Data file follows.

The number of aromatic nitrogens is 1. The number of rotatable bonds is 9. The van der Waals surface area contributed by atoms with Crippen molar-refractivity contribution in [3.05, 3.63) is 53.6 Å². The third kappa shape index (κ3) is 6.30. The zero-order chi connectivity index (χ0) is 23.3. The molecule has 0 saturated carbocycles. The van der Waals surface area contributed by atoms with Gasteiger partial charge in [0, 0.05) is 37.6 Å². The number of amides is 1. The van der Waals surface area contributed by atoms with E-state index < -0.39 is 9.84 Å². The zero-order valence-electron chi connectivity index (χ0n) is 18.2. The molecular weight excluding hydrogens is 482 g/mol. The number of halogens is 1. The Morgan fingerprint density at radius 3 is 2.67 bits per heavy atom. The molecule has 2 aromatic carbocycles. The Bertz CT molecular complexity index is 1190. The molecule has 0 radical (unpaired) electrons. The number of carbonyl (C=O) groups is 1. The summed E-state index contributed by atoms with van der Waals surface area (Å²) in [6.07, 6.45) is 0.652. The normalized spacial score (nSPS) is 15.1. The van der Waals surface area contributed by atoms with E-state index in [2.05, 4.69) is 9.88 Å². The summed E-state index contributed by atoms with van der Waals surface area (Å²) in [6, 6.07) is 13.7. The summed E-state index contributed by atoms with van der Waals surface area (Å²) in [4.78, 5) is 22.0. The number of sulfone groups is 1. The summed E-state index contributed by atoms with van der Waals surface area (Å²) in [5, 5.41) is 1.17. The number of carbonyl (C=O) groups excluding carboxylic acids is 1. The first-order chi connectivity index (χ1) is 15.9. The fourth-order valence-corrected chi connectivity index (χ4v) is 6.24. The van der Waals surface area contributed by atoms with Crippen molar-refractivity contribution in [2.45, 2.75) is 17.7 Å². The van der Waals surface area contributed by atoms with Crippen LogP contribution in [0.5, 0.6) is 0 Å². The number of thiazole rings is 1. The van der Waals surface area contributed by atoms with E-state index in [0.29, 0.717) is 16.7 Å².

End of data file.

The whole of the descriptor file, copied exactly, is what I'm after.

The number of aromatic nitrogens is 1. The number of rotatable bonds is 9. The van der Waals surface area contributed by atoms with Crippen molar-refractivity contribution in [3.05, 3.63) is 53.6 Å². The third kappa shape index (κ3) is 6.30. The zero-order chi connectivity index (χ0) is 23.3. The molecule has 0 saturated carbocycles. The van der Waals surface area contributed by atoms with Gasteiger partial charge in [0, 0.05) is 37.6 Å². The number of amides is 1. The van der Waals surface area contributed by atoms with E-state index < -0.39 is 9.84 Å². The zero-order valence-electron chi connectivity index (χ0n) is 18.2. The molecular weight excluding hydrogens is 482 g/mol. The number of halogens is 1. The Morgan fingerprint density at radius 3 is 2.67 bits per heavy atom. The molecule has 2 aromatic carbocycles. The Bertz CT molecular complexity index is 1190. The molecule has 0 radical (unpaired) electrons. The number of carbonyl (C=O) groups is 1. The summed E-state index contributed by atoms with van der Waals surface area (Å²) in [6.07, 6.45) is 0.652. The normalized spacial score (nSPS) is 15.1. The van der Waals surface area contributed by atoms with E-state index in [2.05, 4.69) is 9.88 Å². The summed E-state index contributed by atoms with van der Waals surface area (Å²) in [6, 6.07) is 13.7. The summed E-state index contributed by atoms with van der Waals surface area (Å²) in [4.78, 5) is 22.0. The number of sulfone groups is 1. The summed E-state index contributed by atoms with van der Waals surface area (Å²) in [5, 5.41) is 1.17. The number of carbonyl (C=O) groups excluding carboxylic acids is 1. The first-order chi connectivity index (χ1) is 15.9. The fourth-order valence-corrected chi connectivity index (χ4v) is 6.24. The van der Waals surface area contributed by atoms with Crippen molar-refractivity contribution in [2.45, 2.75) is 17.7 Å². The van der Waals surface area contributed by atoms with Crippen LogP contribution in [0.5, 0.6) is 0 Å². The number of thiazole rings is 1. The van der Waals surface area contributed by atoms with E-state index in [0.29, 0.717) is 16.7 Å².